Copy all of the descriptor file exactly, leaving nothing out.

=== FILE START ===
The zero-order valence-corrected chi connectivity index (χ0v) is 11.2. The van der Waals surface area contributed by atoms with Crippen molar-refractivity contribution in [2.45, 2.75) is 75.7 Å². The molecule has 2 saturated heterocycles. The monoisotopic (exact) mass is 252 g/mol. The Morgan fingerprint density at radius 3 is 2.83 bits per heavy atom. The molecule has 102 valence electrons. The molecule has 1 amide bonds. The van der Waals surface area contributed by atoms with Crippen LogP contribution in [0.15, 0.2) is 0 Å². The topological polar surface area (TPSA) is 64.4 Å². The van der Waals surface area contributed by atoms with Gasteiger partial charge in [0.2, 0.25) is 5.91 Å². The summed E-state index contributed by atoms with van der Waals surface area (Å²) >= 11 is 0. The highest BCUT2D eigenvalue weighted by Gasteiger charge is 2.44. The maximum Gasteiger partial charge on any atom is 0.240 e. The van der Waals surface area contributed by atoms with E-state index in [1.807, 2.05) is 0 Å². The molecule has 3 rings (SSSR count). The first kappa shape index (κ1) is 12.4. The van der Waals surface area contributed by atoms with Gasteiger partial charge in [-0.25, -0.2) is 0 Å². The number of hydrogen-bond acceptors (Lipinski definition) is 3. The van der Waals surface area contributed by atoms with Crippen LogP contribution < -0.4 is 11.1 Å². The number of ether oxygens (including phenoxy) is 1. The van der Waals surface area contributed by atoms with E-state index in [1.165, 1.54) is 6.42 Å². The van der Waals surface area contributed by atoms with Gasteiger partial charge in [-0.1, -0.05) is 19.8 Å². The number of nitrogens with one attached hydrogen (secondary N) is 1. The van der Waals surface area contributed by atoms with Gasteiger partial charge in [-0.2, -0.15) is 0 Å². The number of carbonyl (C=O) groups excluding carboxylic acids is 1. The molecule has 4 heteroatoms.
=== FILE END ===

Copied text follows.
The zero-order valence-corrected chi connectivity index (χ0v) is 11.2. The van der Waals surface area contributed by atoms with Crippen molar-refractivity contribution in [2.45, 2.75) is 75.7 Å². The molecule has 2 saturated heterocycles. The monoisotopic (exact) mass is 252 g/mol. The Morgan fingerprint density at radius 3 is 2.83 bits per heavy atom. The molecule has 102 valence electrons. The molecule has 1 amide bonds. The van der Waals surface area contributed by atoms with Crippen LogP contribution in [0.15, 0.2) is 0 Å². The topological polar surface area (TPSA) is 64.4 Å². The van der Waals surface area contributed by atoms with Gasteiger partial charge in [0.2, 0.25) is 5.91 Å². The summed E-state index contributed by atoms with van der Waals surface area (Å²) >= 11 is 0. The highest BCUT2D eigenvalue weighted by Gasteiger charge is 2.44. The maximum Gasteiger partial charge on any atom is 0.240 e. The van der Waals surface area contributed by atoms with E-state index in [1.807, 2.05) is 0 Å². The molecule has 3 rings (SSSR count). The first kappa shape index (κ1) is 12.4. The van der Waals surface area contributed by atoms with Gasteiger partial charge in [-0.25, -0.2) is 0 Å². The number of hydrogen-bond acceptors (Lipinski definition) is 3. The van der Waals surface area contributed by atoms with Crippen LogP contribution < -0.4 is 11.1 Å². The number of ether oxygens (including phenoxy) is 1. The van der Waals surface area contributed by atoms with E-state index in [1.165, 1.54) is 6.42 Å². The van der Waals surface area contributed by atoms with Gasteiger partial charge in [-0.1, -0.05) is 19.8 Å². The number of nitrogens with one attached hydrogen (secondary N) is 1. The van der Waals surface area contributed by atoms with Gasteiger partial charge in [-0.2, -0.15) is 0 Å². The number of carbonyl (C=O) groups excluding carboxylic acids is 1. The molecule has 4 heteroatoms.